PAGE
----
RUHLE: OK, well, then, to that point, Juanita, the political analysis website FiveThirtyEight, found nearly two out of three Americans are going to have an election denier on the ballot when they go to vote this November. Do you think people understand the choice they`re about to make?
TOLLIVER: I mean, Democrats are about to work overtime to remind them of the choice that this is about supporting violent insurrectionists, who don`t believe in the 2020 election outcome or supporting the future of our democracy.
And the other thing that I have going -- I think that Democrats have going for themselves is that 67% of the general public believes that democracy is on the brink of collapse. And that concern will be following them into the polls. And so, as President Biden laid it plain, and made the case to the American public last week, in his speech, that this choice is between insurrectionists or semi-fascist or MAGA Republicans in our democracy, he was not exaggerating. He wasn`t exaggerating one bit. And Stephanie, of course, I looked at that analysis and found that even in my own state, there`s going to be multiple, multiple election deniers on the ballot in November, and it`s a sickening reality that was orchestrated by Trump who said he wanted people who would be willing to deny electors overturn elections or find votes when he calls them and now, he has a slate of these individuals running up and down the ballot across the country in November and the threat is present and clear.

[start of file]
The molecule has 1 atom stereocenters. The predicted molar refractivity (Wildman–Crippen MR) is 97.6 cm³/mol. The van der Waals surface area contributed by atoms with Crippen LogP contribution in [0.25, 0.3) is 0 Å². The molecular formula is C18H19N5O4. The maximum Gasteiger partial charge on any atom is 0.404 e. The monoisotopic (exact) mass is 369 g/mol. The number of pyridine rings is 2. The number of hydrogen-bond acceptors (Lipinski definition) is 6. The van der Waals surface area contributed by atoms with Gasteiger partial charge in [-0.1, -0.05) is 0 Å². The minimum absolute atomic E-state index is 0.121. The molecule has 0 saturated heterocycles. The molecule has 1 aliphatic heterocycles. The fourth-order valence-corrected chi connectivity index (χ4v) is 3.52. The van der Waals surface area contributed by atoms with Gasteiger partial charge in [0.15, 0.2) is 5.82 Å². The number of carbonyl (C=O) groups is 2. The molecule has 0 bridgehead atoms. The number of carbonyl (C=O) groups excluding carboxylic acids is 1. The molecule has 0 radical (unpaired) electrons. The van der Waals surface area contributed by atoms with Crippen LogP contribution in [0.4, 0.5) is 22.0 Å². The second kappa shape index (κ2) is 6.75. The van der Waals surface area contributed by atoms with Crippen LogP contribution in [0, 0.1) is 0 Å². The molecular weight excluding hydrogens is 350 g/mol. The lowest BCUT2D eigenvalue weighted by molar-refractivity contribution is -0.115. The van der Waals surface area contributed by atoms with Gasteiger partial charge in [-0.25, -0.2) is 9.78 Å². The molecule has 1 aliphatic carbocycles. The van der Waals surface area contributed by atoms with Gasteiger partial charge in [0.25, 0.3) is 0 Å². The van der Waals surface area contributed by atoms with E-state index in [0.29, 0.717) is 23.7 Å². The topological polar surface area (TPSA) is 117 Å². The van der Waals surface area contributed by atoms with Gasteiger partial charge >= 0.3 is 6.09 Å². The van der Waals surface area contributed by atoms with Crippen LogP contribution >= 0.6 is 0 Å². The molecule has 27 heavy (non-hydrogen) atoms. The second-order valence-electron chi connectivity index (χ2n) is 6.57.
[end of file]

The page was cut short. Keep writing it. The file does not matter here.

RUHLE: Matt, I want to share what we heard from Republican Senator Rob Portman said tonight when he was asked if Republicans had the votes to codify same marriage.